Wednesday, March 18, 2015

Slime Mold Maps Roman Roads


Okay. I have officially heard it all. Microbiology and archaeology combine to retrace lost Roman roads. 

What?! 

I know. I was skeptical too. Well, here's basically how it works/tracks back to Roman times. Molds want to find food via the shortest path between points A and B. So, they meander (slime along) until they get to the food (a flake of oatmeal). The odd thing is that when food was placed in roughly the places (on agar in a petri dish) as 17 towns and major cities of the ancient Roman empire, the slime mold traveled the same route as the Roman roads. Researchers found this to be true of known (and still used) roads as well as military roads only described in ancient travel texts. Interesting! So next time I need directions, I might try a trusty slime mold. It would take days, but all for the advancement of science, I say! 

Tuesday, March 3, 2015

Brain Awareness Week

When I did something particularly dumb as a child, my father used to tell me to use my head for "something other than a hat rack"  I loved hats, so it always made me grin. Now that he is gone, I remind myself of his advice on occasion. :)

But lots of people have been using their heads for important educational activities about the brain for many years. In fact, March 2015 marks the 20th year of Brain Awareness Week. And in Little Rock, the Arkansas chapter of the Society for Neuroscience will celebrate this milestone with kid- and teen-friendly activities at the Reynolds Museum of Discovery.

“On Saturday, March 21, the Arkansas Chapter of the Societyfor Neuroscience will celebrate Brain Awareness Week at the Museum of Discovery. From 10 am-3 pm, neuroscience research groups from around the state will host educational activities for children of all ages. Activities including sculpting brains out of Play-Doh, learning neuroanatomy from brain specimens, demonstrations of perceptual illusions, and teaching about operant conditioning.”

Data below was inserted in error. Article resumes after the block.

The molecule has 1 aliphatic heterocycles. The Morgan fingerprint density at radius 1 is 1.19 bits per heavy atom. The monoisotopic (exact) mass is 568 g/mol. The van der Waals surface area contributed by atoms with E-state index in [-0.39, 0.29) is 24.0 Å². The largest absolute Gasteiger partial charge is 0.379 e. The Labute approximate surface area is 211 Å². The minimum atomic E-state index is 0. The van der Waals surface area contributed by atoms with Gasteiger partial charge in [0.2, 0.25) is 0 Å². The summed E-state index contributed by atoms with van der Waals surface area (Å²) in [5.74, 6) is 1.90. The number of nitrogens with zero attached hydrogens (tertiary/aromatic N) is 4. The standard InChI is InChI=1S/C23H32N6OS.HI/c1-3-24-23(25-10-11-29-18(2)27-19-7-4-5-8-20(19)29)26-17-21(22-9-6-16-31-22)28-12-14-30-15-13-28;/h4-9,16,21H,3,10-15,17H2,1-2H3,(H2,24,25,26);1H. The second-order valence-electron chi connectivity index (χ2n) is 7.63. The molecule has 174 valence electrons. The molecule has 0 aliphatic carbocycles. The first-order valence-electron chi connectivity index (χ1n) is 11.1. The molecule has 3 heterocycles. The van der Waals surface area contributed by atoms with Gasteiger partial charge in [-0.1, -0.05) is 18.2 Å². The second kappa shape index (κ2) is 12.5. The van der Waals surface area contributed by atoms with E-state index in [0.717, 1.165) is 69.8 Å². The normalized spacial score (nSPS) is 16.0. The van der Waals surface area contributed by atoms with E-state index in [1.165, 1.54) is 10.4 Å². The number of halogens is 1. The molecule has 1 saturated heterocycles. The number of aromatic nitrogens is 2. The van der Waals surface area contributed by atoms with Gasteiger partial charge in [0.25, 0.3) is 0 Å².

So take advantage of this chance to use your head and find out what goes on inside it too! Go science!

Friday, February 27, 2015

Flying Dinosaurs

Have you ever wondered when dinosaurs started flying? And weren't a lot of species happy that T. rex was too massive to take to the skies? 

Just published by Yale University researchers Teresa Feo, Daniel Field, and Richard Prum is a study on a key component of a winged dinosaur's anatomy – asymmetrical feathers. Why? Because, shape is important in creating lift.

Actually, the Yale team has been analyzing the question of the first dino flyers using feather and barb angle. 

Apparently, barbs on the leading edge of feathers are positioned at small angles from the shaft they branch from. This may have served to keep the feather's leading edge fairly rigid which in turn, facilitates pitch control in flight.

So, if you're a devotee of all things aviation. Or just curious about bird history and development, check out the Yale results. Go science!

Monday, February 23, 2015

The Vizzies

I know last night was the 2015 Oscars and there was a whole lot of beauty and bling going on, but have you ever thought about the beauty of science? No, it isn't just a geek thing. Everyone I know thinks about it. Oh, right. I have a geek merit badge, too.

Anyway, the National Science Foundation and Popular Science joined together this year to sponsor the International Science & Engineering Visualization Challenge. With 303 entries from twelve different countries and categories such as illustration, posters and graphics, and video, 50 finalists were judged on artistic merit and communication of science ideas. Readers voted for the People's Choice.

Check out the video for the creativity and beauty of neurons firing in the brain, x-ray of turtle structure, and beautiful chemical reactions videos happening real time. Very cool! Go science!